In response to:
Turkey's Hidden Past from the March 8, 2001 issue
To the Editors:
Christopher de Bellaigue [“Turkey’s Hidden Past,” NYR, March 8] has done his part to keep Turkey’s past hidden, with these two references to the Armenians: “Under [‘Abd al-Hamid’s] rule thousands of Anatolian Armenians died while rioting against Ottoman Muslims during the 1890s.” Actually 200,000 Armenians (none rioters) were systematically massacred in 1895-1896. The second: “A Turkish identity had emerged out of the ethnic conflict, particularly the conflict between Turks and Armenians, some half a million of whom died during the deportations and massacres of 1915.” Three times that many were murdered, in a premeditated genocide. De Bellaigue’s curious usage, “Anatolian Armenians,” makes is seem as though they were from elsewhere. The Turks were. Armenians are the natives.
In April 1915, the leaders of the Armenian community of Constantinople were arrested and murdered leaving the nation headless. Telegrams to provincial governors then coordinated the extermination of the Armenians: young men were drafted into slave labor battlions and worked to death or killed. The rest were assembled at collection points for deportation. In Van there was some warning: Armenians resisted till the Russians came. Everywhere else, from Izmit to Erzurum, the genocide was total. In towns far from any border, death marches (“deportations”) were the means of murder; on the Black Sea coast, it was drowning. Nearer Russia and escape, people were burned in barns. In 1918 Turkey invaded Russian Armenia and Iran to finish the holocaust. In the east, Azeris began to massacre Armenians in Artsakh (Karabagh). But the campaign stalled.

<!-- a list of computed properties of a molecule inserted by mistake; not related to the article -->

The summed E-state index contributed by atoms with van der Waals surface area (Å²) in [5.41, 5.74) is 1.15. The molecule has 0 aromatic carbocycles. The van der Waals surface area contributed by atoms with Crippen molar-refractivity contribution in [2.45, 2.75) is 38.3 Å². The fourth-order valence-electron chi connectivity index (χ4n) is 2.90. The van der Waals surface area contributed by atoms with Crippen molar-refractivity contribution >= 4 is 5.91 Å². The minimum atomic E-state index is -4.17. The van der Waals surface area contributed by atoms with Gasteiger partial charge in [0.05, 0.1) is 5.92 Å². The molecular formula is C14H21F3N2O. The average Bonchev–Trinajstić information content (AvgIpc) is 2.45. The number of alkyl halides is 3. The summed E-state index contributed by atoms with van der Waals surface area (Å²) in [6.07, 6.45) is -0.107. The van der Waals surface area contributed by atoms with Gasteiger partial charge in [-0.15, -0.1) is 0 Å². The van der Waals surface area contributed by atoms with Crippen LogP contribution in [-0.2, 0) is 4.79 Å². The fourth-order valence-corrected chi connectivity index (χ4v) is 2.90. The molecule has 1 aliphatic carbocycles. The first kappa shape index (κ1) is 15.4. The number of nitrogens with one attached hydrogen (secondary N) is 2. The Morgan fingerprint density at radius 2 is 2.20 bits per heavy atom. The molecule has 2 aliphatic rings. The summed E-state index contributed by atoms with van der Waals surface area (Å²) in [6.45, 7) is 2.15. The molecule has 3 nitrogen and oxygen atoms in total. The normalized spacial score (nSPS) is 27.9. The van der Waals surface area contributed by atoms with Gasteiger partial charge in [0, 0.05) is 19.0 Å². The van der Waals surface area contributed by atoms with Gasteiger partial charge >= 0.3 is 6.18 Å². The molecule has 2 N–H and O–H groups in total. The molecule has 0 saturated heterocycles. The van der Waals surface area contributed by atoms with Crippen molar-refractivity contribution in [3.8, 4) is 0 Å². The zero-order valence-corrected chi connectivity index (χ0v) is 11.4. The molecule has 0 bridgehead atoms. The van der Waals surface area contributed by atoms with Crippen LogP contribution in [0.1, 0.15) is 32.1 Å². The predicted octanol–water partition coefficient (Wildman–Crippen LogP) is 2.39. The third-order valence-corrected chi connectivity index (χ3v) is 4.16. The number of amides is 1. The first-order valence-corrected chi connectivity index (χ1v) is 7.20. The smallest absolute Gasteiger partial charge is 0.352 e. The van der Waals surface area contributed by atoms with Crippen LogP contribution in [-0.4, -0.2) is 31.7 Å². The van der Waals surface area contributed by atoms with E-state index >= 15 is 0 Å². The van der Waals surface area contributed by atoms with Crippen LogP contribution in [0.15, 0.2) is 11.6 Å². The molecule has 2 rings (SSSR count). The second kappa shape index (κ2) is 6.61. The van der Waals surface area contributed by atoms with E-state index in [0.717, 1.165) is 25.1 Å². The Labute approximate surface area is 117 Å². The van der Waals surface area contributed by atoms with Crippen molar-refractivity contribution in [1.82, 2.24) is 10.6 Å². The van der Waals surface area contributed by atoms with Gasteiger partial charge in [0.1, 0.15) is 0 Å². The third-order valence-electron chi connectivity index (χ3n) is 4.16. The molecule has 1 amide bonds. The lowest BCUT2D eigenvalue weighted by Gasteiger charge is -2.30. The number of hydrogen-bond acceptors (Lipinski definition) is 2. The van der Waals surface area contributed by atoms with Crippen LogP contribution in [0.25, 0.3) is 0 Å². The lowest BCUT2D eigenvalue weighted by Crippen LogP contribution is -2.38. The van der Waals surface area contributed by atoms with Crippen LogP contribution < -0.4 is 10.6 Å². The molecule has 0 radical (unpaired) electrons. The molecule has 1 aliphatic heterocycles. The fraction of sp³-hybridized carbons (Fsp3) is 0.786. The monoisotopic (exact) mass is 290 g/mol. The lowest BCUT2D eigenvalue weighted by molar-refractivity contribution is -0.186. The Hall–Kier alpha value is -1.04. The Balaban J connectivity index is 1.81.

Turkey lost the war. But war crimes trials at Constantinople stopped when Mustafa Kemal ejected the Allies. He declared the Ottoman leaders heroes: there had been no Armenian genocide; there had never been any Armenians. Their towns were given Turkish names. Monuments were destroyed, and continue to be: in 1994 I visited the monastery of Narek, near Van, and found a Cross-stone of the tenth century, which I photographed—when I returned in 1997 the Kurdish villages told me the police had come soon after my visit and destroyed it. Turkey uses the struggle for self-determination in Karabagh as a pretext for blockading the Armenian Republic. Tens of thousands have died as a result, and hundreds of thousands more are emigrating. This is a continuation of the genocide.
If a reviewer wrote that only a third of the actual number of Jewish victims of the Holocaust had died, or that their deaths came about because they had rioted, or elected to make war against the German government, would you print it? No. But if the Nazis had not been defeated, and had successfully promoted their falsified version of the Holocaust, one might write of the crime against the Jews that way, with a clear conscience. The big lie is easily swallowed. But France has not swallowed it. Armenians and their allies now turn our energies from combating Holocaust denial to pursuing justice. Turkey howls as though its world—an edifice erected on a lie—were coming to an end. Maybe it is.
James R. Russell
Mashtots Professor of Armenian Studies
Department of Near Eastern Languages and Civilizations